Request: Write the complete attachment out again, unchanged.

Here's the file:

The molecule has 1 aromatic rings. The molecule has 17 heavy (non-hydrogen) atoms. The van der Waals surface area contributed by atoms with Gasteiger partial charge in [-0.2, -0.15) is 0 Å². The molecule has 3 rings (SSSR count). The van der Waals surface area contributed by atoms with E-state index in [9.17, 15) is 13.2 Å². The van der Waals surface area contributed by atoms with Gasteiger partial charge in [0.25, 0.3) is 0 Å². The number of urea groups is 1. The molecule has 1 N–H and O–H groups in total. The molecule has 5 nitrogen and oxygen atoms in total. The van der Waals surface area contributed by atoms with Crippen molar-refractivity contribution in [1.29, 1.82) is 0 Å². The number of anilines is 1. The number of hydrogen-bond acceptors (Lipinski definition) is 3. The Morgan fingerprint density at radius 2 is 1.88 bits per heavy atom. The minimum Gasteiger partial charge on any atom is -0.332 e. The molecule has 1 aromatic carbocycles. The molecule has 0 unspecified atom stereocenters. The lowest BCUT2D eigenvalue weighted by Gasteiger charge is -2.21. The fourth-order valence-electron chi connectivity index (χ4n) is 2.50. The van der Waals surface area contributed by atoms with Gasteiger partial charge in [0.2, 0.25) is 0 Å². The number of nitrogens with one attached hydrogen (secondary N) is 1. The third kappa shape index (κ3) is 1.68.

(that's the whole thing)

The molecule has 1 aromatic rings. The molecule has 17 heavy (non-hydrogen) atoms. The van der Waals surface area contributed by atoms with Gasteiger partial charge in [-0.2, -0.15) is 0 Å². The molecule has 3 rings (SSSR count). The van der Waals surface area contributed by atoms with E-state index in [9.17, 15) is 13.2 Å². The van der Waals surface area contributed by atoms with Gasteiger partial charge in [0.25, 0.3) is 0 Å². The number of urea groups is 1. The molecule has 1 N–H and O–H groups in total. The molecule has 5 nitrogen and oxygen atoms in total. The van der Waals surface area contributed by atoms with Crippen molar-refractivity contribution in [1.29, 1.82) is 0 Å². The number of anilines is 1. The number of hydrogen-bond acceptors (Lipinski definition) is 3. The Morgan fingerprint density at radius 2 is 1.88 bits per heavy atom. The minimum Gasteiger partial charge on any atom is -0.332 e. The molecule has 1 aromatic carbocycles. The molecule has 0 unspecified atom stereocenters. The lowest BCUT2D eigenvalue weighted by Gasteiger charge is -2.21. The fourth-order valence-electron chi connectivity index (χ4n) is 2.50. The van der Waals surface area contributed by atoms with Gasteiger partial charge in [0.2, 0.25) is 0 Å². The number of nitrogens with one attached hydrogen (secondary N) is 1. The third kappa shape index (κ3) is 1.68.